If there is a deeper reason for not doing it, I'd love to hear it.
Well, what I'm about to tell you, I experienced personally in several scenarios with both Nikon and Canon.
At one point, I was told by somebody at Canon that an upcoming (then) camera was going to offer DNG as an optional file format. But something happened between Adobe and Canon that made Canon angry (which I can't disclose) so Canon decided to screw DNG (that was pretty much a quote). Since that time, some relations have improved but Canon is of the mind that they will simply not kowtow to Adobe and DNG. If it becomes and ISO standard, they would reconsider and likely adopt it as part of a new TIFF-EP. Note the "likely", no guarantees...
In terms of Nikon, there have been several cases where Adobe has really pissed off Nikon (and certain people at Nikon) and not on purpose...one of the situations was the white balance encryption situation with the D2X where Thomas rejected reverse engineering the white balance because it was encrypted and by contract, he was not allowed to decrypt stuff (which has DMCA implications), just decode it with does not have any DMCA implications. That left Nikon in the situation where they had to blink and offer a mini-SDK for decoding the encrypted white balance info. Nikon lost some serious face in that one.
The original situation happened because Adobe (read Thomas) actually had the audacity of decoding not only Nikon's NEF files in the first place but also Canon's raw files. What this meant is that a user could use Camera Raw to open both Nikon and Canon raw files and did not need to worry about using the camera software. This leveling of the paying field actually had an impact on an initiative that Nikon almost pulled off. I won't mention the players, but the initiative would have been a major coupe for Nikon and the fact that there was one software that could open both Nikon AND
Canon cameras ruined it.
But, as far as I know, the bottom line in both Nikon and Canon rejecting DNG comes down to the simple fact that they just don't WANT
to adopt any standards. Standards in Japan are an entirely different concept than here in the US where standards are thought of more as a good thing. Standards in Japan are very, very difficult to produce with any hope the standards will be followed. So, Nikon and Canon will continue to drag their feet for as long as possible (which I think is one reason the new TIFF-EP with DNG is taking so long–although I don't have facts to back that up).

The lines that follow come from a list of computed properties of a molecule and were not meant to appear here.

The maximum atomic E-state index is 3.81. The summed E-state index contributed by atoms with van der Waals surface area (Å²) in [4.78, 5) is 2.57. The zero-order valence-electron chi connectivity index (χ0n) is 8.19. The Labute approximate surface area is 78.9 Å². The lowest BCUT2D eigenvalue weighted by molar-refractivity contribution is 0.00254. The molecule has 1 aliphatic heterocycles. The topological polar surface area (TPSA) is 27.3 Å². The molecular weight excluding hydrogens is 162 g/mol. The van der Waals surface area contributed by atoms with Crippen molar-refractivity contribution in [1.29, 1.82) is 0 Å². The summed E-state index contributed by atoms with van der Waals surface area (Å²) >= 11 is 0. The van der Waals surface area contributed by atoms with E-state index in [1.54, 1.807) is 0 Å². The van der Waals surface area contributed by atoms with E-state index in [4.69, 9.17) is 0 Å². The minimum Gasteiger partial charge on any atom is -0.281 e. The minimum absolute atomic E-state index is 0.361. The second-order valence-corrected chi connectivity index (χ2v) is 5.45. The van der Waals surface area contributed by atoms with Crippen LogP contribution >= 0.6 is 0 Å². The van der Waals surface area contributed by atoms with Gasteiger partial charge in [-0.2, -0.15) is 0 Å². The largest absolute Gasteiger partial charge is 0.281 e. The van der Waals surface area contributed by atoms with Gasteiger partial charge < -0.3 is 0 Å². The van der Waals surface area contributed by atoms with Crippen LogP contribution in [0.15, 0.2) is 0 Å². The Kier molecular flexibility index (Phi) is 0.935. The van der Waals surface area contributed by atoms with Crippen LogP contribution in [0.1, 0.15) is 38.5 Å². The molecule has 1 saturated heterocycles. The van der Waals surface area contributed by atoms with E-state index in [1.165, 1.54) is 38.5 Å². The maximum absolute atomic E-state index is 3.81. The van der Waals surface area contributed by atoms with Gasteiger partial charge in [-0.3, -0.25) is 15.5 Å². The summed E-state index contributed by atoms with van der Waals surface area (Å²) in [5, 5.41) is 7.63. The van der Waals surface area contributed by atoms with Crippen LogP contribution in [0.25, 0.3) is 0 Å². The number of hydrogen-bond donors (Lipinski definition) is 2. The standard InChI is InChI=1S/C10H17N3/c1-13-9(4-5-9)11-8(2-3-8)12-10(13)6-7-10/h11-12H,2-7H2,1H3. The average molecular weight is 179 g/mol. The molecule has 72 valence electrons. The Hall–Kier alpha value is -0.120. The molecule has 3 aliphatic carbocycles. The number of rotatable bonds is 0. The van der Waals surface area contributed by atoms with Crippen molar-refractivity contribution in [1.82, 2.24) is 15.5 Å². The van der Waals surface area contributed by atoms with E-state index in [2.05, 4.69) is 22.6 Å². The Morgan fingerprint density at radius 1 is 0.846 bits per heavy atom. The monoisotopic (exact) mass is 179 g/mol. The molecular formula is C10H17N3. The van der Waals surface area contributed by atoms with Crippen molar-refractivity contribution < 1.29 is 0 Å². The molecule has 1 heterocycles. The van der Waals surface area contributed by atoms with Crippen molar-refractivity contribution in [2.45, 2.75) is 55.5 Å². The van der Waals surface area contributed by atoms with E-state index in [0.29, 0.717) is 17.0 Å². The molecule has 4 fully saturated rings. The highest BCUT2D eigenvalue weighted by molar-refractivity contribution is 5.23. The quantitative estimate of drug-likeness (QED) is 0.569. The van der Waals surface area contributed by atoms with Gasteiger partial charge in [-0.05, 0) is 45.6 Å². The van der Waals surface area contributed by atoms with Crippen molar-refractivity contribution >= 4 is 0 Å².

There are some Nikon and Canon competitors who have adopted DNG, and that actually further deepens the resistance to DNG. Within the two main companies, there are departments that act as fiefdoms; at the top of the food chain are the departments that are producing the cameras and the firmware...from what I gather the resistance to DNG does NOT
come from from them and they may actually perfer that new cameras were supported of the bat. Then, there are departments that control the processing software...and it is from these folks that the greatest resistance comes. Even though a good 75-80% of all raw processing is done in ACR/LR, the camera software still likes to claim that only in their software can you get the best results. It would not surprise me at all that refusing to adopt DNG is largely because the camera software guys don't want to make it any easier on Adobe (Thomas) incorporating new cameras because that give the camera software a period of exclusive processing till Adobe adds the cameras. It forces people who buy unsupported cameras to at least try the camera software for a period.
Ah...the stories I could tell...maybe some day I'll name names :~)
All told, DNG has been a really good thing for the industry because if nothing else, it helped teach camera makers how to create raw file formats. Camera companies really didn't have much experience or knowledge in developing file formats before releasing their first cameras. Prior to the current CR2, Canon used .TIF and .CRW. The .TIF actually caused a whole lot of problems for Canon and it's users. When Canon first shipped the 1Ds, they wrote raw tiffs...the only problem was any software that could read tiffs could open the raw file, extract the preview file which was tiny and the raw file could be written over if the user saved the tiny file as a tiff. I remember the look in one Canon guys eyes when this was demoed to him. It was a look of abject TERROR! Hence the development of CR2 for the next camera :~)